All claims expressed in this article are solely those of the authors and do not necessarily represent those of their affiliated organizations, or those of the publisher, the editors and the reviewers. Any product that may be evaluated in this article, or claim that may be made by its manufacturer, is not guaranteed or endorsed by the publisher.
The Supplementary Material for this article can be found online at: https://www.frontiersin.org/articles/10.3389/fdgth.2022.911089/full#supplementary-material
4. Hugenholtz NIR, De Croon EM, Smits PB, Van Dijk FJH, Nieuwenhuijsen K. Effectiveness of e-learning in continuing medical education for occupational physicians. Occup Med (Chic Ill). (2008) 58:370–2. doi: 10.1093/occmed/kqn053
9. Caner M. The definition of blended learning in higher education. In: Probst H, Killian M, Gallagher E, editors. Blended Learning Environments for Adults: Evaluations and Frameworks. Crete: Information Science Reference (an imprint of IGI Global) (2012). p. 19–34.
10. Ashraf MA, Mollah S, Perveen S, Shabnam N, Nahar L. Pedagogical applications, prospects, and challenges of blended learning in chinese higher education: a systematic review. Front Psychol. (2022) 12:1–13. doi: 10.3389/fpsyg.2021.772322
16. Millimouno TM, Delamou A, Kourouma K, Kolié JM, Manet H, Thoupia Baldé A, et al. Approche eLearning pour le renforcement des capacités des professionnels de santé en Guinée : une expérience post-Ebola. Sante Publique (Paris). (2021) 32:537–48. doi: 10.3917/spub.205.0537
17. Millimouno TM, Delamou A, Kourouma K, Kolié JM, Béavogui AH, Roegiers S, et al. Outcomes of blended learning for capacity strengthening of health professionals in Guinea. BMC Med Educ. (2021) 1:21. doi: 10.1186/s12909-021-02847-w
19. Saunders B, Sim J, Kingstone T, Baker S, Waterfield J, Bartlam B, et al. Saturation in qualitative research: exploring its conceptualization and operationalization. Qual Quant. (2018) 52:1893. doi: 10.1007/s11135-017-0574-8
22. District.Team. Mobilisation 2.0 des équipes cadres de district. Available online at: http://guinee.district.team/ (accessed October 14, 2021).
23. Naal H, El Koussa M, El Hamouch M, Hneiny L, Saleh S. Evaluation of global health capacity building initiatives in low-and middle-income countries: a systematic review. J Glob Health. (2020) 10:020412. doi: 10.7189/jogh.10.020412
24. Garley A, Eckert E, Sie A, Ye M, Malm K, Afari EA, et al. Strengthening individual capacity in monitoring and evaluation of malaria control programmes to streamline M&E systems and enhance information use in malaria endemic countries. Malar J. (2016) 15:1–8. doi: 10.1186/s12936-016-1354-y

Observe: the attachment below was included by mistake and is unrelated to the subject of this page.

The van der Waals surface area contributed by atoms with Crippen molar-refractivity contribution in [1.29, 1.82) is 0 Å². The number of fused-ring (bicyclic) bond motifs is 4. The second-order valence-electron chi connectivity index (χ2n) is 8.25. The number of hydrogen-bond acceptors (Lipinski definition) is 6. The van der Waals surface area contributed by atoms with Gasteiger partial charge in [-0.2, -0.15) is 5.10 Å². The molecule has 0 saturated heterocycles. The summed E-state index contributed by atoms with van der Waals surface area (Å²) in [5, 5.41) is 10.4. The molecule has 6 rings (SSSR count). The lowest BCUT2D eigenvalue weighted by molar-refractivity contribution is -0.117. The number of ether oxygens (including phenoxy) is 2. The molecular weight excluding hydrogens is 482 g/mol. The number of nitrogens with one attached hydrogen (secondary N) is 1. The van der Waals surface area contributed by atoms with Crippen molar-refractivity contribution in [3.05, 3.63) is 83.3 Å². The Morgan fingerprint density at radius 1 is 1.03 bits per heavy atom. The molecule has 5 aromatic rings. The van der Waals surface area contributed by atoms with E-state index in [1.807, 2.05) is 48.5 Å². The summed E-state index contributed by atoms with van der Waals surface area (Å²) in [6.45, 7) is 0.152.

25. Annan RA, Aduku LNE, Kyei-Boateng S, Yuen HM, Pickup T, Pulman A, et al. Implementing effective eLearning for scaling up global capacity building: findings from the malnutrition elearning course evaluation in Ghana. Glob Health Action. (2020) 13:1831794. doi: 10.1080/16549716.2020.1831794
26. Rudd KE, Puttkammer N, Antilla J, Richards J, Heffron M, Tolentino H, et al. Building workforce capacity for effective use of health information systems: Evaluation of a blended eLearning course in Namibia and Tanzania HHS Public Access. Int J Med Inf. (2019) 131:39–45. doi: 10.1016/j.ijmedinf.2019.08.005
27. Manyazewal T, Marinucci F, Belay G, Tesfaye A, Kebede A, Tadesse Y, et al. Implementation and Evaluation of a Blended Learning Course on Tuberculosis for Front-Line Health Care Professionals. Am J Clin Pathol. (2017) 147:285–91. doi: 10.1093/ajcp/aqx002
34. Bediang G, Stoll B, Geissbuhler A, Klohn AM, Stuckelberger A, Nko’O S, et al. Computer literacy and E-learning perception in Cameroon: the case of Yaounde Faculty of Medicine and Biomedical Sciences. BMC Med Educ. (2013) 13:57. doi: 10.1186/1472-6920-13-57
35. Ibrahim NK, Al Raddadi R, AlDarmasi M, Al Ghamdi A, Gaddoury M, AlBar HM, et al. Medical students’ acceptance and perceptions of e-learning during the Covid-19 closure time in King Abdulaziz University, Jeddah. J Infect Public Health. (2021) 14:17–23. doi: 10.1016/j.jiph.2020.11.007
39. Lahti M, Hätönen H, Välimäki M. Impact of e-learning on nurses’ and student nurses knowledge, skills, and satisfaction: a systematic review and meta-analysis. Int J Nurs Stud. (2014) 51:136–49. doi: 10.1016/j.ijnurstu.2012.12.017